Italian American identity means different things to different people, and the “Italian American Experience” is oftentimes a very personal definition for each individual. At one point or another, it’s safe to say most of us have felt a certain “otherness” setting us apart from the mainstream. If you have felt this more frequently than others, we’ve got the Paesana for you!
On this week’s episode, we’ll chat with Victoria Passarella, the founder of Metropolitan Island, Brooklyn Ivy League, and the Italian American Leadership Network.
After graduate school at Columbia University, and working for the university in career education, Victoria noticed that her Italian American upbringing led to some major cultural differences from the institutions around her. She was almost always the only Italian American in these settings, and as the daughter of an Italian immigrant father and an Italian American mother from Brooklyn, Victoria’s Southern Italian culture influenced how she viewed her work and society at large.
Inspired to take what she learned as a career education professional and offer it in a relatable way to empower her community, Victoria founded the Italian American Leadership Network as a community for people to support one another as they navigate their professional lives while incorporating how being Italian American impacts their values and challenges they experience, sharing resources and knowledge to help each other achieve goals that our ancestors could only dream of!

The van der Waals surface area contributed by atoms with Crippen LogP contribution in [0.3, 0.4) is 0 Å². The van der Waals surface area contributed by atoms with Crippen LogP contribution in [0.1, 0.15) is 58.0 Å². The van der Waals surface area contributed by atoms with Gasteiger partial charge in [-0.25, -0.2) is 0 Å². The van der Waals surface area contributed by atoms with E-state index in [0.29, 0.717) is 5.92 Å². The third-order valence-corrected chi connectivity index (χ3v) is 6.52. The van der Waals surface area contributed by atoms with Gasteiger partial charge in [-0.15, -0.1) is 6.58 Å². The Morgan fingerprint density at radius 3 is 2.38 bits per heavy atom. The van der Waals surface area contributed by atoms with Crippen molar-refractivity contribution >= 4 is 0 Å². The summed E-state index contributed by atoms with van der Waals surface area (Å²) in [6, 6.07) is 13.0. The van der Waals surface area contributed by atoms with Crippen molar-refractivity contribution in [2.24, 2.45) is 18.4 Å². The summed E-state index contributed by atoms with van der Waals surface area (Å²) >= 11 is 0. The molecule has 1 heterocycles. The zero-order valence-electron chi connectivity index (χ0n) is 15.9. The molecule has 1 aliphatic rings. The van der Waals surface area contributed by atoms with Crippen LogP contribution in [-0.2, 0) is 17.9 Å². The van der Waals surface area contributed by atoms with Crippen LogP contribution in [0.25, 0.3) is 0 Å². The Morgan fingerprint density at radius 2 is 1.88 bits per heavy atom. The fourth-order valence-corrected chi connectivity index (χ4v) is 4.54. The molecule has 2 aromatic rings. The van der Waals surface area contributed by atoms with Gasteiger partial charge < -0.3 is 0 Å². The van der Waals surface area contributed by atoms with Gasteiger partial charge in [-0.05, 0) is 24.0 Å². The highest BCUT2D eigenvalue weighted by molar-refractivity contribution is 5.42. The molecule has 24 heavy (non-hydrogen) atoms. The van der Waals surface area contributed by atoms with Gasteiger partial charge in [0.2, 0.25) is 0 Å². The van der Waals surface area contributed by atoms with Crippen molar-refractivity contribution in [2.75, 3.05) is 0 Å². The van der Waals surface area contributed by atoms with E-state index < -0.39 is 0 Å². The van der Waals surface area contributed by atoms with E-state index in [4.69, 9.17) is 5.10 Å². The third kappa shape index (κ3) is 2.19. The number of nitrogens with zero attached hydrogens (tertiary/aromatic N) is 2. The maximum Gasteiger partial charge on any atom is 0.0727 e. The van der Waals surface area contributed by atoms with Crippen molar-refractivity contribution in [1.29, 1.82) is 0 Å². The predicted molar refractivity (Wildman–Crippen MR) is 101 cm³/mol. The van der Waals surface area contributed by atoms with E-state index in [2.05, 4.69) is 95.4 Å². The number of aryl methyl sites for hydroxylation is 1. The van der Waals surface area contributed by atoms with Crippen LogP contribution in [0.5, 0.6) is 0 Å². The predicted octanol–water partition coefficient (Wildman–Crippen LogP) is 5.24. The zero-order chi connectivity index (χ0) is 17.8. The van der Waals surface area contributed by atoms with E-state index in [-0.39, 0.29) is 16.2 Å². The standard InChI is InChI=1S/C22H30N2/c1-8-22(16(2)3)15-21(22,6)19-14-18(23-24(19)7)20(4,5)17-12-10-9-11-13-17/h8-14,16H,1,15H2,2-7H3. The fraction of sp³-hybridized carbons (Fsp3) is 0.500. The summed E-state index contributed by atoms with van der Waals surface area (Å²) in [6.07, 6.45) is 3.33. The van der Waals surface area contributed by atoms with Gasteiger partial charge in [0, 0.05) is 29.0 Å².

Victoria will share the surprising events that made her realize Italian Americans might need a different type of professional network… from a dressing down about dressing up, to the grad school professor whose meatball dinner helped reveal troubling stereotypes. This episode is filled with important questions about Italian American self-identification, how we define our community, what makes us distinct, and when its okay to embrace and defend those distinctions that make us who we are!
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